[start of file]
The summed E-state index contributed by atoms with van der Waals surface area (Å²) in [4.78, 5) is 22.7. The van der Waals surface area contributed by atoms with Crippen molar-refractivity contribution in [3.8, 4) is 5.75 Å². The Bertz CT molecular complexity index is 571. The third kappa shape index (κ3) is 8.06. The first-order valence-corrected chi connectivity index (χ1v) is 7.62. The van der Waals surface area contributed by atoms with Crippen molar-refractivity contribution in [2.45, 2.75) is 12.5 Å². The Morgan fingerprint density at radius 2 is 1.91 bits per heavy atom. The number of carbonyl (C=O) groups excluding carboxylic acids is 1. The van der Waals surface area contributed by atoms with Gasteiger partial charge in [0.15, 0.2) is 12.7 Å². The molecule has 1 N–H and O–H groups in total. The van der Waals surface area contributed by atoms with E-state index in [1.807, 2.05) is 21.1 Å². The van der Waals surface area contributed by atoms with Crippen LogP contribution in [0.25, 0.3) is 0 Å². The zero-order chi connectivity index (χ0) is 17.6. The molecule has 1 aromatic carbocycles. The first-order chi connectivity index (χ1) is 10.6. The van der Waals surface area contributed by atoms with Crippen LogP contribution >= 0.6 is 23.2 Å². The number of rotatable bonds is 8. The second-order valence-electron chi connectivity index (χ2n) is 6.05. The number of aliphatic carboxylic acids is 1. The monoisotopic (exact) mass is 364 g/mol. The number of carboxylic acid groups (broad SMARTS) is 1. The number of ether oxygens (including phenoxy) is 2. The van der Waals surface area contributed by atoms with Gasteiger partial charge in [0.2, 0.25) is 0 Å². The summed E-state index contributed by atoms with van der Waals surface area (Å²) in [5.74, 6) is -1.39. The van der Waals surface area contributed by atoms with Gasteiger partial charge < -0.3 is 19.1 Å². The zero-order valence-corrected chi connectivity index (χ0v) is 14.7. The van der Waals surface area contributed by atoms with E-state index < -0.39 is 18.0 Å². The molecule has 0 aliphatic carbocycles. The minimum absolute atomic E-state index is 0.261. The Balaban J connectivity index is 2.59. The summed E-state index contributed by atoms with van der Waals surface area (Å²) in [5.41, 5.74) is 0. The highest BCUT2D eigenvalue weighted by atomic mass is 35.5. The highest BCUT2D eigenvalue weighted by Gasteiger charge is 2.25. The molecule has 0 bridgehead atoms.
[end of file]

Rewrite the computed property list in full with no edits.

The summed E-state index contributed by atoms with van der Waals surface area (Å²) in [4.78, 5) is 22.7. The van der Waals surface area contributed by atoms with Crippen molar-refractivity contribution in [3.8, 4) is 5.75 Å². The Bertz CT molecular complexity index is 571. The third kappa shape index (κ3) is 8.06. The first-order valence-corrected chi connectivity index (χ1v) is 7.62. The van der Waals surface area contributed by atoms with Crippen molar-refractivity contribution in [2.45, 2.75) is 12.5 Å². The Morgan fingerprint density at radius 2 is 1.91 bits per heavy atom. The number of carbonyl (C=O) groups excluding carboxylic acids is 1. The van der Waals surface area contributed by atoms with Gasteiger partial charge in [0.15, 0.2) is 12.7 Å². The molecule has 1 N–H and O–H groups in total. The van der Waals surface area contributed by atoms with E-state index in [1.807, 2.05) is 21.1 Å². The van der Waals surface area contributed by atoms with Crippen LogP contribution in [0.25, 0.3) is 0 Å². The zero-order chi connectivity index (χ0) is 17.6. The molecule has 1 aromatic carbocycles. The first-order chi connectivity index (χ1) is 10.6. The van der Waals surface area contributed by atoms with Crippen LogP contribution >= 0.6 is 23.2 Å². The number of rotatable bonds is 8. The second-order valence-electron chi connectivity index (χ2n) is 6.05. The number of aliphatic carboxylic acids is 1. The monoisotopic (exact) mass is 364 g/mol. The number of carboxylic acid groups (broad SMARTS) is 1. The number of ether oxygens (including phenoxy) is 2. The van der Waals surface area contributed by atoms with Gasteiger partial charge in [0.2, 0.25) is 0 Å². The summed E-state index contributed by atoms with van der Waals surface area (Å²) in [5.74, 6) is -1.39. The van der Waals surface area contributed by atoms with Gasteiger partial charge < -0.3 is 19.1 Å². The zero-order valence-corrected chi connectivity index (χ0v) is 14.7. The van der Waals surface area contributed by atoms with E-state index < -0.39 is 18.0 Å². The molecule has 0 aliphatic carbocycles. The minimum absolute atomic E-state index is 0.261. The Balaban J connectivity index is 2.59. The summed E-state index contributed by atoms with van der Waals surface area (Å²) in [5.41, 5.74) is 0. The highest BCUT2D eigenvalue weighted by atomic mass is 35.5. The highest BCUT2D eigenvalue weighted by Gasteiger charge is 2.25. The molecule has 0 bridgehead atoms.